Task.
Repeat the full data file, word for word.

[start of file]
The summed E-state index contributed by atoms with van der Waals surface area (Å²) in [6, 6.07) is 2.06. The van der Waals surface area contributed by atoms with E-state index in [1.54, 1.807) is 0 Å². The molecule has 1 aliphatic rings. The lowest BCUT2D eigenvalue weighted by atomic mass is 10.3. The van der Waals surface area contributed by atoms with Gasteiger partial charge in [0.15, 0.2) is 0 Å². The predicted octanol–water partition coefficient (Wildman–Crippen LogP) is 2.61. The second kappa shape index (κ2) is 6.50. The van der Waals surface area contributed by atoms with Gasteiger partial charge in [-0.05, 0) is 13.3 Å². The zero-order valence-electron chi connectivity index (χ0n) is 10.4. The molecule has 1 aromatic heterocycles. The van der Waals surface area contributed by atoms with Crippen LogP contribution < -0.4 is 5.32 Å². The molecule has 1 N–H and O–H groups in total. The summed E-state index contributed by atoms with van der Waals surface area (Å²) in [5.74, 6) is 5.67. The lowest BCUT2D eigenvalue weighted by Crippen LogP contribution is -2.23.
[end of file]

The summed E-state index contributed by atoms with van der Waals surface area (Å²) in [6, 6.07) is 2.06. The van der Waals surface area contributed by atoms with E-state index in [1.54, 1.807) is 0 Å². The molecule has 1 aliphatic rings. The lowest BCUT2D eigenvalue weighted by atomic mass is 10.3. The van der Waals surface area contributed by atoms with Gasteiger partial charge in [0.15, 0.2) is 0 Å². The predicted octanol–water partition coefficient (Wildman–Crippen LogP) is 2.61. The second kappa shape index (κ2) is 6.50. The van der Waals surface area contributed by atoms with Gasteiger partial charge in [-0.05, 0) is 13.3 Å². The zero-order valence-electron chi connectivity index (χ0n) is 10.4. The molecule has 1 aromatic heterocycles. The van der Waals surface area contributed by atoms with Crippen LogP contribution < -0.4 is 5.32 Å². The molecule has 1 N–H and O–H groups in total. The summed E-state index contributed by atoms with van der Waals surface area (Å²) in [5.74, 6) is 5.67. The lowest BCUT2D eigenvalue weighted by Crippen LogP contribution is -2.23.